A day or two after rambling on about this problem to colleagues, I came across this paper (2) by Gatherer, classifying my concerns as part of the epistemiological anti-reductionist school (nice to know you’re not alone in being kept awake at night by this stuff, but takes the wind out of your sails when you realise you’re not the first down the route). I don’t think the BBSRC or EPSRC will be gagging to give an average scientist like me enough money to build a planet-sized computer (or series of them) so perhaps a pragmatic approach is better. The modelling folk using kinetic data seem fairly happy to work with net parameter data (but pretty excited about the possibility of building in one variable parameterization, for example a phosphorylation). However as I’m coming to this from the point of view of someone primarily interested in PTMs, a different approach will be needed. The systems biology community are having a go at how this might be addressed in this paper (3). Establishing ways of describing multistate species seems pre-emptively sensible, but I did struggle to get past the amount of words on the best font to use to describe different levels of modification…….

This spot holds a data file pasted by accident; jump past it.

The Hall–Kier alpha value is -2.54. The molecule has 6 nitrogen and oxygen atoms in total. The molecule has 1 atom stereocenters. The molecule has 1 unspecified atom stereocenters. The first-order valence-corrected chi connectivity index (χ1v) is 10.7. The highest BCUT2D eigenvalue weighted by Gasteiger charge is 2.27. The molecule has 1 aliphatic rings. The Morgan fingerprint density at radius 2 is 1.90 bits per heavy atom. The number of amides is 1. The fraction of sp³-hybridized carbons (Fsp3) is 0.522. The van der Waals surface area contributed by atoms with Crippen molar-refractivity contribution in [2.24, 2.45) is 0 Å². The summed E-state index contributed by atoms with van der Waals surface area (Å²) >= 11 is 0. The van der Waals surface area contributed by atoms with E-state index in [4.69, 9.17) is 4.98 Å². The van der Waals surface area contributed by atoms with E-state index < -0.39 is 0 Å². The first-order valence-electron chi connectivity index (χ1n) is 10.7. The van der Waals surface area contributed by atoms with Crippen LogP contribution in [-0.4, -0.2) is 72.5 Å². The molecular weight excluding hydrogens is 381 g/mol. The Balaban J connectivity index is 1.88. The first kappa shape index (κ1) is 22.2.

I’ve previously blogged about Rosen’s M,R. An engaging feature of the (M,R) is that every biochemical , including the macromolecules, is a metabolite - a product of metabolism and converted from input masses. This got me questioning just how useful is the concept of a protein? The SBML approach to PTMs/multistates is to consider all PTMs on a backbone as contributors to a multiple state species. However in trying to retractablize (I made that one up, can you tell?) enzyme biology, I wonder whether it may be much more useful to stop thinking of proteins as multistate species, in fact I wonder whether it may be useful to stop thinking about proteins altogether. This is the analogy: AMP, ADP and ATP each differ by a single phosphate residue, but no one dreams of describing these as separate states of the same molecule. By the same rationale MACS, phospho-MACS, and diphospho-acetyl MACS should, I believe, not be considered as states of the same protein, but as points along a biochemical pathway of MACS metabolism, just as progressive modifications to a mass feature in TCA cycle or glycolysis. This approach to treating the protein as just another metabolite or pathway has particular value in eroding one of the flawed assumptions I made earlier, that all modifications are equally likely and that they are independent. It’s likely that many PTMs are dependent on a precursor series of events, other PTMs, and exist within the context of a sequence, just like any biochemical pathway. This is certainly the case for p53 (if you can keep up with that literature) where acetylation is dependent on phosphorylation and is more potently activating in terms of promoting DNA binding. It’s also likely that some PTMs occur at low stoichiometry and may have relatively low importance in function of the backbone (for example those present in the cellular pool, but only involved in directing the backbone to the right compartment).